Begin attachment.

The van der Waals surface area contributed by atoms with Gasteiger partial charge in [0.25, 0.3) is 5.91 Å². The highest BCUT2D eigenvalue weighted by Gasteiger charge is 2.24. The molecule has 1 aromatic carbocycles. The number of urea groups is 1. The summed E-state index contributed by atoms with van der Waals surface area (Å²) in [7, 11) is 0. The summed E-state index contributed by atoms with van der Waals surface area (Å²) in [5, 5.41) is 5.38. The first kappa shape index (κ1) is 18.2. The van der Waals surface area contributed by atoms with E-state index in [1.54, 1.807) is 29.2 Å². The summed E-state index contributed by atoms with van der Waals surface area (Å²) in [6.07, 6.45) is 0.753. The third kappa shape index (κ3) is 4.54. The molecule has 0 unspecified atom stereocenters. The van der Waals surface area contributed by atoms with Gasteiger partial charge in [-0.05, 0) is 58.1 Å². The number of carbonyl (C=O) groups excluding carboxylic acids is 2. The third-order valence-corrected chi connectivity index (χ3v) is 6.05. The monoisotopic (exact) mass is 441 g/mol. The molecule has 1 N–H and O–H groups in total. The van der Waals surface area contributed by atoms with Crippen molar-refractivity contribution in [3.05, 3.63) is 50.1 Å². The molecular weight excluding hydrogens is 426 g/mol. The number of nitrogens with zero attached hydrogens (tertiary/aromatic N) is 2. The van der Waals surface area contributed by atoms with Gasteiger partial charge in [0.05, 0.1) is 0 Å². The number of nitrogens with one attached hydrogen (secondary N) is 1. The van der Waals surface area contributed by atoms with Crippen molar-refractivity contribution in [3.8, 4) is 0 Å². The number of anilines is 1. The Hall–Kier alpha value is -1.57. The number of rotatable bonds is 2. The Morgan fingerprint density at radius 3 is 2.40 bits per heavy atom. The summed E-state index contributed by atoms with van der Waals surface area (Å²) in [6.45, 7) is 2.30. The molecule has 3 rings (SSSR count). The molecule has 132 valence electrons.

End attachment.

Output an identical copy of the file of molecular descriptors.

The van der Waals surface area contributed by atoms with Gasteiger partial charge in [0.25, 0.3) is 5.91 Å². The highest BCUT2D eigenvalue weighted by Gasteiger charge is 2.24. The molecule has 1 aromatic carbocycles. The number of urea groups is 1. The summed E-state index contributed by atoms with van der Waals surface area (Å²) in [7, 11) is 0. The summed E-state index contributed by atoms with van der Waals surface area (Å²) in [5, 5.41) is 5.38. The first kappa shape index (κ1) is 18.2. The van der Waals surface area contributed by atoms with E-state index in [1.54, 1.807) is 29.2 Å². The summed E-state index contributed by atoms with van der Waals surface area (Å²) in [6.07, 6.45) is 0.753. The third kappa shape index (κ3) is 4.54. The molecule has 0 unspecified atom stereocenters. The van der Waals surface area contributed by atoms with Gasteiger partial charge in [-0.05, 0) is 58.1 Å². The number of carbonyl (C=O) groups excluding carboxylic acids is 2. The third-order valence-corrected chi connectivity index (χ3v) is 6.05. The monoisotopic (exact) mass is 441 g/mol. The molecule has 1 N–H and O–H groups in total. The van der Waals surface area contributed by atoms with Crippen molar-refractivity contribution in [3.05, 3.63) is 50.1 Å². The molecular weight excluding hydrogens is 426 g/mol. The number of nitrogens with zero attached hydrogens (tertiary/aromatic N) is 2. The van der Waals surface area contributed by atoms with Gasteiger partial charge in [0.05, 0.1) is 0 Å². The number of nitrogens with one attached hydrogen (secondary N) is 1. The van der Waals surface area contributed by atoms with Crippen molar-refractivity contribution in [3.8, 4) is 0 Å². The number of anilines is 1. The Hall–Kier alpha value is -1.57. The number of rotatable bonds is 2. The Morgan fingerprint density at radius 3 is 2.40 bits per heavy atom. The summed E-state index contributed by atoms with van der Waals surface area (Å²) in [6.45, 7) is 2.30. The molecule has 3 rings (SSSR count). The molecule has 132 valence electrons.